Our Holy Father Longinus (4th or 5th c.)
“Our holy Father Longinus lived in the Egyptian deserts during the fourth or fifth century. Among other sayings of his, are the following: A dead man judges no one, and it is just the same with the man who is humble. To someone who wanted to go to live in exile, he replied: Unless you guard your tongue, you will not be able to live in exile wherever you go. To someone else who wanted to live in solitude, he said: If you do not exercise the virtues in the midst of men, still less will you be able to do so in solitude. By his life and his words he taught love of humility as superior to all the works of ascesis, saying: Fasting humbles the body, vigil purifies the intellect and stillness leads to the affliction that baptizes man anew and cleanses him of all sin.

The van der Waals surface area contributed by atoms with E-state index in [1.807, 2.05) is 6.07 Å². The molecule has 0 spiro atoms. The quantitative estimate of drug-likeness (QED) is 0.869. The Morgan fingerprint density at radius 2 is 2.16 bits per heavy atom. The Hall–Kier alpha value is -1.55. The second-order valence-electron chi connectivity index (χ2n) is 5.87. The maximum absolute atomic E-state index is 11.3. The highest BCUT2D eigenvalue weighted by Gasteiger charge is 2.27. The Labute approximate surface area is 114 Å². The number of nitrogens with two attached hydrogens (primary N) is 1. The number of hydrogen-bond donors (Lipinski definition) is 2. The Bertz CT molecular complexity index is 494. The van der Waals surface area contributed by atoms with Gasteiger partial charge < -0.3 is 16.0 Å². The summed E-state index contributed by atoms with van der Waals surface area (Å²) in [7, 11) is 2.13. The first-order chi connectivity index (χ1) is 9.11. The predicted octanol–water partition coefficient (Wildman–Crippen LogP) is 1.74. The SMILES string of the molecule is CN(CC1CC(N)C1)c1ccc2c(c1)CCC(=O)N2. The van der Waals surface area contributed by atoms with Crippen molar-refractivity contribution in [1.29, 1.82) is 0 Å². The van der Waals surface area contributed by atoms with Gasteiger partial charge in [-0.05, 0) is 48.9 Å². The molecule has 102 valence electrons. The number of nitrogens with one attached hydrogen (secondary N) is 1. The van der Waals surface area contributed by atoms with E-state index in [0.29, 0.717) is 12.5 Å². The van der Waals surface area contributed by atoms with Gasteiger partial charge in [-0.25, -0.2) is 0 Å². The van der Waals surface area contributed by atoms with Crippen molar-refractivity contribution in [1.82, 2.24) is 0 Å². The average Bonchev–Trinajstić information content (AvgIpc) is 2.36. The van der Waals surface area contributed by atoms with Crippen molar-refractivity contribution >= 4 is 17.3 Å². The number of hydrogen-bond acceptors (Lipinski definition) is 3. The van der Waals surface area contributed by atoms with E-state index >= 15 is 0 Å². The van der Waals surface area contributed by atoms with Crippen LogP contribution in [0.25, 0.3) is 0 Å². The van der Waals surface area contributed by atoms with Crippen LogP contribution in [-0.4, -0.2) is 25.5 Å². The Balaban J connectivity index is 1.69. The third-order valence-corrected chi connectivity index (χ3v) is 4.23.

We also owe to him the famous saying: Shed your blood and receive the Spirit.” (Synaxarion)
Our Holy Mother Hilda, Abbess of Whitby (680)
A noble kinswoman of St Edwin, king of Northumbria (commemorated October 12), Hilda was baptized at a young age through the preaching of St Paulinus, one of the first missionaries sent from Rome to British Isles. At the age of thirty-three she renounced the world and entered monastic life. At first, she sought to enter a monastery near Paris in Gaul, but she was called back to her homeland by St Aidan, Bishop of Lindisfarne (August 31), who, discerning her already-apparent spiritual gifts, set her as Abbess of a small monastery. As her gifts of discernment and spiritual guidance became more widely-known, she led larger monasteries, finally establishing the Monastery of Whitby in 657. The Saint spent the next thirty-three years directing the Monastery, which became a beacon of Christian life throughout the British Isles and beyond. The Monastery was unusual by modern standards in that it comprised both a women’s and a men’s monastic house, with Mother Hilda as spiritual head of both. The community became a training-ground for priests and bishops who went on to spread the Gospel of Christ throughout Britain.